Ross Dawson is sought after worldwide for his inspiring and insightful keynote speeches at conferences, offsite meetings, and marketing events. Strong demand for Dawson’s expertise has seen him presenting as a keynote speaker in 27 countries for clients including ABC, Air New Zealand, American Express, Canon, Cisco, Citibank, Commonwealth Bank, Ernst & Young, Gartner, Google, HP, IBM, KPMG, LexisNexis, Oracle, Procter & Gamble, PwC, SAP, Telstra, Toyota, Visa, and many other leading organizations.
Clients appreciate Dawson’s highly engaging and entertaining presentation manner, combined with his strong authority and credibility based on his business track record and extensive experience working with leading organizations. Make your event a resounding success with keynote speaker Ross Dawson’s compelling and inspirational presentations.
See below for insights on how to choose and work with a professional keynote speaker.
|Keynote speaker topics|
Read examples of speeches Ross has delivered as a keynote speaker and can adapt to your specific needs.
|Keynote speaker videos|
Watch keynote videos of speeches that Ross has delivered as a keynote speaker; these can be adapted to your specific needs.
|Keynote speaking schedule|
View Ross Dawson’s current keynote speaking engagements.
Here are some of the things Dawson’s clients have to say about his keynotes:
“Visionary, articulate and entertaining”
“Smack bang on brief”
“Fantastic kick-off for the conference”
“Absolutely perfect for our event”
“An outstanding speech”
“His professionalism and experience shined through”
“Thought provoking and inspiring”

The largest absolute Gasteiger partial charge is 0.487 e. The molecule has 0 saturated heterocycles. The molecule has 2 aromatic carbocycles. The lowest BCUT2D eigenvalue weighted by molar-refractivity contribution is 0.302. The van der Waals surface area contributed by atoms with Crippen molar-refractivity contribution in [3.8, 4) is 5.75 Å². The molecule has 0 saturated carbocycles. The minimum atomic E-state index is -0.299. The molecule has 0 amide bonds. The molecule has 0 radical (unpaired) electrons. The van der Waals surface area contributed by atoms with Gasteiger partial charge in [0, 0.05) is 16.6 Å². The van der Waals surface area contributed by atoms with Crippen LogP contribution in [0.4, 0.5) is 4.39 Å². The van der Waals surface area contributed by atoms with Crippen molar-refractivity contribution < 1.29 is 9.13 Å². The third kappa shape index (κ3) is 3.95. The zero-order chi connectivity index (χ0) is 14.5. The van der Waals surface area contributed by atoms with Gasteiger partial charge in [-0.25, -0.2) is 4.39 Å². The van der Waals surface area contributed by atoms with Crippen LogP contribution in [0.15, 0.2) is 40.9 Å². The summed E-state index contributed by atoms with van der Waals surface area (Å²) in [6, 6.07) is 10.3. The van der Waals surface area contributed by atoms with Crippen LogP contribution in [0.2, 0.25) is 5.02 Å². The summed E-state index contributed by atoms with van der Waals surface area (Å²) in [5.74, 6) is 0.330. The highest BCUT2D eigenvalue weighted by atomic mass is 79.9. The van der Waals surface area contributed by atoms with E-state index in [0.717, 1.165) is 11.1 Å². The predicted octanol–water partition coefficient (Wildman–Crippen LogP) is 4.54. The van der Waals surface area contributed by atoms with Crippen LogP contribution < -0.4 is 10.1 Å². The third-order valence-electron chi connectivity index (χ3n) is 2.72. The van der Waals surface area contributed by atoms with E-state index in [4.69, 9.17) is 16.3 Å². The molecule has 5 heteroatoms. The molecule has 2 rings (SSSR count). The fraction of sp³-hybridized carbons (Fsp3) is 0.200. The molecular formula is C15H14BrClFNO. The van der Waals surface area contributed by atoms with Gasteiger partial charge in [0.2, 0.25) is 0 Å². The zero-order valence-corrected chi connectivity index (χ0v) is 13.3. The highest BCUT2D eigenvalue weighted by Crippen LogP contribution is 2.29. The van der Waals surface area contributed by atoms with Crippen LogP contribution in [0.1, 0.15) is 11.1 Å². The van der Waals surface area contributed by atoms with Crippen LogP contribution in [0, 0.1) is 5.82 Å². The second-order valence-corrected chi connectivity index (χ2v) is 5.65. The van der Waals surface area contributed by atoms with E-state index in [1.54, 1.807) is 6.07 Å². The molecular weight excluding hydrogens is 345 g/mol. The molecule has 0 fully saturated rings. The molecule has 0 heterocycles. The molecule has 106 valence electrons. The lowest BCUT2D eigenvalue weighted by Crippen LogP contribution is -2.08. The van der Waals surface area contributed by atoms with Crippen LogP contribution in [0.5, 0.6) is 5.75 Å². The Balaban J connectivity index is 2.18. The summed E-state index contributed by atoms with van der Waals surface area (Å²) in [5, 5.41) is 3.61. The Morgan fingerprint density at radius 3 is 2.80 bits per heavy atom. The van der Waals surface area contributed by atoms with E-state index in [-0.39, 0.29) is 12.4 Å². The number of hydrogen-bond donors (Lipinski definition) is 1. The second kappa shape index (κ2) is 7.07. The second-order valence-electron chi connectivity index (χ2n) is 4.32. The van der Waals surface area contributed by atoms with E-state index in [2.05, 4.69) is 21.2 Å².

“One of the most innovative and thought provoking keynote speeches I have heard”
“Efficient and a pleasure to work with”
“Relevant and inspiring”
A keynote speaker literally providers the “key note” for the event. He or she sets the tone for the conference, and provides the fundamental note that resonates throughout the rest of the event. Other speakers then add the overtones and melodies that together make the conference a beautiful harmony.
Since the “key note” provides the foundation for the event, the keynote speaker needs to be finely attuned to the audience, the culture, the industry, and the objectives for the event. In particular, the role of the keynote speaker is to elevate and inspire the audience to think about the broader frame of the event, and what the participants can achieve in their work and lives after the event finishes.
As such the note that the keynote speaker strikes in their opening (or closing) address should resonate not just through the conference, but far beyond in how the conference participants are changed for the better.
Since the keynote speaker will set the tone for your entire event, you need to choose them carefully.
It is best to begin your search as early as possible, as good speakers are booked far in advance, and are likely to have little availability at short notice.
You might become aware of possible speakers through online searches, a speaking bureau, personal recommendations, or from their speaking, writing, or social media activities. Often the first port of call is asking those you work with closely or industry experts who they think should be considered for the role, or would love to see speak at the event.
When you have established a list of possible speakers, do some background research. Watch any videos you can find, see what client testimonials they have, and find books, articles, or speeches that show they understand your industry or situation. Be aware that not everyone who writes well is necessarily a good speaker; these are distinct skills.